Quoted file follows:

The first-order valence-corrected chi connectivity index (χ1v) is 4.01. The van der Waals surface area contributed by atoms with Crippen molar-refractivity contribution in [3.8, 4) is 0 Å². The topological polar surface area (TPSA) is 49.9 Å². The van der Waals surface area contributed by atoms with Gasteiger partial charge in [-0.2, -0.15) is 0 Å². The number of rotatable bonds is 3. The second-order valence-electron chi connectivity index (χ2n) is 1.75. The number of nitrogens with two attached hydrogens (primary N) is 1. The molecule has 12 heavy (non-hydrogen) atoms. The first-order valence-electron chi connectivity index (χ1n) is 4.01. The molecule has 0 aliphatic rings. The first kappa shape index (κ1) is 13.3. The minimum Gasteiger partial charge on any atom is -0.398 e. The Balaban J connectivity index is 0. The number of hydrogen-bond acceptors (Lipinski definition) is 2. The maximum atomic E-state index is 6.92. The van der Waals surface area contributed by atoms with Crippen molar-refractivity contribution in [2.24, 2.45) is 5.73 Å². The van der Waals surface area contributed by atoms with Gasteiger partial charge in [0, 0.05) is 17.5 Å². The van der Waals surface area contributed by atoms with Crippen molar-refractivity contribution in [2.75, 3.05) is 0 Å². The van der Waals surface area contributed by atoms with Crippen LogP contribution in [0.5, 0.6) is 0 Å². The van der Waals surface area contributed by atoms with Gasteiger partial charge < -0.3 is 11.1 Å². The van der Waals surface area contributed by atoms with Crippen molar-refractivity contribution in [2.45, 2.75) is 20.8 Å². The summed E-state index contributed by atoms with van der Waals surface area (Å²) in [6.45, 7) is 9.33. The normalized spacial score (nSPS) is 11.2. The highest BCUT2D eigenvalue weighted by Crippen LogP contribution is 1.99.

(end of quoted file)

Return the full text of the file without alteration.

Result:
The first-order valence-corrected chi connectivity index (χ1v) is 4.01. The van der Waals surface area contributed by atoms with Crippen molar-refractivity contribution in [3.8, 4) is 0 Å². The topological polar surface area (TPSA) is 49.9 Å². The van der Waals surface area contributed by atoms with Gasteiger partial charge in [-0.2, -0.15) is 0 Å². The number of rotatable bonds is 3. The second-order valence-electron chi connectivity index (χ2n) is 1.75. The number of nitrogens with two attached hydrogens (primary N) is 1. The molecule has 12 heavy (non-hydrogen) atoms. The first-order valence-electron chi connectivity index (χ1n) is 4.01. The molecule has 0 aliphatic rings. The first kappa shape index (κ1) is 13.3. The minimum Gasteiger partial charge on any atom is -0.398 e. The Balaban J connectivity index is 0. The number of hydrogen-bond acceptors (Lipinski definition) is 2. The maximum atomic E-state index is 6.92. The van der Waals surface area contributed by atoms with Crippen molar-refractivity contribution in [2.24, 2.45) is 5.73 Å². The van der Waals surface area contributed by atoms with Gasteiger partial charge in [0, 0.05) is 17.5 Å². The van der Waals surface area contributed by atoms with Crippen molar-refractivity contribution in [2.75, 3.05) is 0 Å². The van der Waals surface area contributed by atoms with Crippen LogP contribution in [0.5, 0.6) is 0 Å². The van der Waals surface area contributed by atoms with Gasteiger partial charge < -0.3 is 11.1 Å². The van der Waals surface area contributed by atoms with Crippen molar-refractivity contribution in [2.45, 2.75) is 20.8 Å². The summed E-state index contributed by atoms with van der Waals surface area (Å²) in [6.45, 7) is 9.33. The normalized spacial score (nSPS) is 11.2. The highest BCUT2D eigenvalue weighted by Crippen LogP contribution is 1.99.